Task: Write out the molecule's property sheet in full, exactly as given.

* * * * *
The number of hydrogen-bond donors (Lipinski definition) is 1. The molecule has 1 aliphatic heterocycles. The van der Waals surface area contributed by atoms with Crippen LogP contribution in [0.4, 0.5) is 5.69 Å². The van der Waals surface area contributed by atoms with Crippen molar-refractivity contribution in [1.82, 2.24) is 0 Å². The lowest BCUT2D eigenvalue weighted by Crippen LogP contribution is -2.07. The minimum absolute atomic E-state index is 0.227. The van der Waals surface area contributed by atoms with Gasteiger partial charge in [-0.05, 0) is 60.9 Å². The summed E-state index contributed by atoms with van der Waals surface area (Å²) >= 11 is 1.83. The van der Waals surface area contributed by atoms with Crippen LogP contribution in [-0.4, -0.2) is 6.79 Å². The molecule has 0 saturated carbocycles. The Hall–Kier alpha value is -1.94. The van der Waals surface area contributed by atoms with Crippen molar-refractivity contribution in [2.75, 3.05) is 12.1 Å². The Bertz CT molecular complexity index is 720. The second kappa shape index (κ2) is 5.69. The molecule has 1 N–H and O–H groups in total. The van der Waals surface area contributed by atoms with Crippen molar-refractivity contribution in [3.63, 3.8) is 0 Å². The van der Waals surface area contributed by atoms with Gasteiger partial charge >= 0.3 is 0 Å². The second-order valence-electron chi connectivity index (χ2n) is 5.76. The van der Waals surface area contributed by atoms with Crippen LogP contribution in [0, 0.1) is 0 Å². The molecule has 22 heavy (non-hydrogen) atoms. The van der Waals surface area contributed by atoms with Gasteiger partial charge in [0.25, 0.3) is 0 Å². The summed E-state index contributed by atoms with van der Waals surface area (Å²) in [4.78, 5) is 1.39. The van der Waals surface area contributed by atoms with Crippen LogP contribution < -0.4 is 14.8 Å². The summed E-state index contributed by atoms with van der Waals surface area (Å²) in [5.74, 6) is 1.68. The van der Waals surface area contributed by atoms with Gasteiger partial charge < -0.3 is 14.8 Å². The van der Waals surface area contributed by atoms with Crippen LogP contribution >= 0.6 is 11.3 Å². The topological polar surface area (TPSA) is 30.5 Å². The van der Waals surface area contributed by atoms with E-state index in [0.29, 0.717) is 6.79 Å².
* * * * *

The number of hydrogen-bond donors (Lipinski definition) is 1. The molecule has 1 aliphatic heterocycles. The van der Waals surface area contributed by atoms with Crippen LogP contribution in [0.4, 0.5) is 5.69 Å². The van der Waals surface area contributed by atoms with Crippen molar-refractivity contribution in [1.82, 2.24) is 0 Å². The lowest BCUT2D eigenvalue weighted by Crippen LogP contribution is -2.07. The minimum absolute atomic E-state index is 0.227. The van der Waals surface area contributed by atoms with Gasteiger partial charge in [-0.05, 0) is 60.9 Å². The summed E-state index contributed by atoms with van der Waals surface area (Å²) >= 11 is 1.83. The van der Waals surface area contributed by atoms with Crippen LogP contribution in [-0.4, -0.2) is 6.79 Å². The molecule has 0 saturated carbocycles. The Hall–Kier alpha value is -1.94. The van der Waals surface area contributed by atoms with Crippen molar-refractivity contribution in [2.75, 3.05) is 12.1 Å². The Bertz CT molecular complexity index is 720. The second kappa shape index (κ2) is 5.69. The molecule has 1 N–H and O–H groups in total. The van der Waals surface area contributed by atoms with Crippen molar-refractivity contribution in [3.63, 3.8) is 0 Å². The van der Waals surface area contributed by atoms with Gasteiger partial charge >= 0.3 is 0 Å². The second-order valence-electron chi connectivity index (χ2n) is 5.76. The van der Waals surface area contributed by atoms with Crippen LogP contribution in [0, 0.1) is 0 Å². The molecule has 22 heavy (non-hydrogen) atoms. The van der Waals surface area contributed by atoms with Gasteiger partial charge in [0.25, 0.3) is 0 Å². The summed E-state index contributed by atoms with van der Waals surface area (Å²) in [4.78, 5) is 1.39. The van der Waals surface area contributed by atoms with Crippen LogP contribution < -0.4 is 14.8 Å². The summed E-state index contributed by atoms with van der Waals surface area (Å²) in [5.74, 6) is 1.68. The van der Waals surface area contributed by atoms with Gasteiger partial charge < -0.3 is 14.8 Å². The van der Waals surface area contributed by atoms with Crippen LogP contribution >= 0.6 is 11.3 Å². The topological polar surface area (TPSA) is 30.5 Å². The van der Waals surface area contributed by atoms with E-state index in [0.29, 0.717) is 6.79 Å².